When it comes to home improvement trends, major appliances especially are having a bit of a moment. While they took a back seat at major shows like KBIS during the Great Recession, they are now back in full force. The inclusion of more technical features, like wi-fi connectivity and ability to be controlled via an app or smart home hub means that manufacturers also highlight some of their products front and center at more tech-forward events such as CES. Some brands are also eager to introduce new products outside the typical “white goods” for which they are known. For example, LG had its new countertop brewing system on display at both KBIS and CES this year.

Colorful Appliances Capture Attention

Colorful appliances are still gaining traction in “white goods”. While stainless steel remains a popular option, manufacturers are flirting with other colors. In fact, luxury brand Smeg has worked closely with fashion brand Dolce & Gabbana to create extremely colorful, patterned surfaces for everything from refrigerators to range hoods. GE has even introduced a glass-coated appliance line. Despite that, White and Stainless still make up most major appliances, with 48 percent and 23 percent, respectively. Colors like red and blue only reach about 1 percent of the market.

Most new major appliances being debuted still straddle the line between utility and being technology forward.

Home Improvement Retailers embrace technology and the last mile?

Retailers are eager to reach consumers where they are, and to ease friction in purchase processes. They are emphasizing for customers and leveraging consumers’ access to smartphones and other technology to make their jobs easier. Mobile apps can be a real differentiator for in-store shoppers. One example we see in home improvement trends is the opposite of “show-rooming” – consumers may look for products or deals online via their mobile phone while in store, intent on making the purchase there. Retailers have made a note of this, and many stores are finding ways to tie together their physical space with their digital offerings.

With home improvement purchases starting to shift into e-commerce, retailers are bulking up their last-mile logistics- getting the item from their stores or warehouses to their customers. For example, Home Depot has invested in a group called Roadie, which crowdsources deliveries from retailers to customers’ front doors.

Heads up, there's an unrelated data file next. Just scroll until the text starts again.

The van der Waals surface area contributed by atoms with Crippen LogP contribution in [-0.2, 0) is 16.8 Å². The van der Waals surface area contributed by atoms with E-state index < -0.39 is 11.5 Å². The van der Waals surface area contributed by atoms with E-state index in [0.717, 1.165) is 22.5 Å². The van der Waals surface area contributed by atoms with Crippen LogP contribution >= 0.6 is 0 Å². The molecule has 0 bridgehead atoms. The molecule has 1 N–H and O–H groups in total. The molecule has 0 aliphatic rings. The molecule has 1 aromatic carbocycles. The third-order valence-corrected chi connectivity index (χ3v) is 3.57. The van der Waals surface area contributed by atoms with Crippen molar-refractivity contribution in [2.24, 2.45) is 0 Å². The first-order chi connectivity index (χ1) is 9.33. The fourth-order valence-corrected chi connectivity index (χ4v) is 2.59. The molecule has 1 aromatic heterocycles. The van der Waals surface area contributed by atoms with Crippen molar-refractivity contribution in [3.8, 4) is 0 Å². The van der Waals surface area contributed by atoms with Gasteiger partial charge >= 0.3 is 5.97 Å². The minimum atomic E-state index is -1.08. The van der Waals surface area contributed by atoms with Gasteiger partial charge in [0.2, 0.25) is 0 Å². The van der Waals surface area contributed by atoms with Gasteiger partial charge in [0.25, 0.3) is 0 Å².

The cashierless store – store of the future?

With e-commerce being such a significant focus, retailers are observing Amazon’s moves and putting their own spin on them. One of the more recent developments has been Amazon’s cashierless stores. However, Amazon is already facing pushback because not everyone has credit cards or debit cards and therefore unable to shop there. Walmart has developed its own experimental store in New York, called “IRL” or “Intelligent Retail Lab” to experiment with its version of a store, putting their own spin on the concept. This emphasis on brick and mortar experiences is important as Home Improvement shoppers still prefer to buy in retail stores rather than make their purchases online 80 percent to 16 percent, respectively (per TraQline’s latest data). Despite the current preference, online purchases have increased steadily over the past four years.

Conclusion

As the younger generations come into their own, retailers and manufacturers are eager to reach these digital-native shoppers, leveraging their desire to upgrade their own homes and inject personality into previously uniform appliances. Smart features are slowly making their way into every facet of the home, adding an extra layer of connectivity between consumers and the products they purchase. The key home improvement trends we see most are ways to add convenience and personalization for shoppers Are there trends you’ve noticed in your own industry as you have worked to attract Millennial and Gen Z shoppers? Let us know here, or by tweeting us at @TraQline, or leave us a message on LinkedIn.